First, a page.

Market Update Mar 2023 – January Speaks for the Year?!?!


Moving into March of 2023, the muddied outlook for the global economy persists.  Whatever paradigm an investor believes today, they can seemingly find a narrative/data point supporting their outlook or refuting another.  But the capital markets are the final arbiter, and equity markets continue the fight to further the sloppy uptrend in place since October 2022. 

If the equity markets truly “climb a wall of worry”, the uptrend makes sense as there is no shortage of economic and capital market worries.  In the U.S., the wall of worry continues to be headlined by the Federal Reserve’s dual mandate of “maximum employment and price stability”.  Investors see the importance of price stability (the measuring stick of inflation) and how it has crept into many aspects of daily life and is disrupting many different parts of the economy.  But along with the challenge of price stability is the equally important mandate of maximum employment, which has proven to be tricky and a condition most investors are not familiar with. 

Certain industries have widely needed to increase wages in order to add necessary employees.  This scarcity of workers implies tight labor markets, i.e., too few available new candidates.  That seems to sound something like the Fed’s “full employment” mandate.  But full employment with still more workers needed?  Raise compensation and they will come but asking for higher wages.  And this, in turn, can add to the risk of price instability. 

Despite the pressures of inflationary concerns, the capital markets are telling us that all is not lost.  Yes, risks remain, but the prevailing message from the capital markets is one of cautious optimism as signaled by the equity market rebound over the prior five months.  Recent gains have followed a repricing of the S&P 500 Index of over 25% in 2022.  Yet, despite this volatility the five-year annualized return for the S&P 500 Index was 9.8% through February 28, 2023, less than that of the long-term 50-year average of the Index and certainly not expensive.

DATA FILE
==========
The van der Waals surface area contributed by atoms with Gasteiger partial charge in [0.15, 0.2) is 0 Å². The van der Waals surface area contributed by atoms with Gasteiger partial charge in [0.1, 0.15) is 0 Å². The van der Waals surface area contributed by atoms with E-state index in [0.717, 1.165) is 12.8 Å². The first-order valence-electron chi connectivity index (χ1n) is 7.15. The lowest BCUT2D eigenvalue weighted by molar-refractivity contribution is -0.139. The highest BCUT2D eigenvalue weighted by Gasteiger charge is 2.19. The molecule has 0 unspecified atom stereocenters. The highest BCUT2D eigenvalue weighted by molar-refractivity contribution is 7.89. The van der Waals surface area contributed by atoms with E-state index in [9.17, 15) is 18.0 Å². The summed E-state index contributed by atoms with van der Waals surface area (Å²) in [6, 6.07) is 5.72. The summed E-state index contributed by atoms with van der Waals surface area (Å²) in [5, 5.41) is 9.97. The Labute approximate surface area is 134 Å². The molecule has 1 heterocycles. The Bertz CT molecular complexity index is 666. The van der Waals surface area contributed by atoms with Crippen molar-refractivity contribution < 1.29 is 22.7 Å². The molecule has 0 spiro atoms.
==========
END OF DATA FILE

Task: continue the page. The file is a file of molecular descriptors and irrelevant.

Rather than trying to guess what’s next, we’d prefer to look at market tendencies in certain conditions relevant to those of today.  Ned Davis Research has provided the accompanying comments and chart from Ed Clissold, NDR’s Chief US Strategist, regarding market tendencies following strong January performance in January.

“The table below shows years when the S&P 500 Index gained more than 5% in January since 1950. The message for the rest of the year is bullish, with the index rising 12 out of 14 times by a median of 17.4% in February-December.”

“Down Februarys after big up Januarys have been the exception, but they have not usually spelled doom for the rest of the year. In the four cases when it was up 5% in January but down in February, the S&P 500 rose three times by a median of 13.6%, only slightly worse than the median of 14.4% March – December after all 5%+ Januarys.  Investors can be forgiven if the stat does not feel right. The one down case was in 2018.”



Chief Investment Officer



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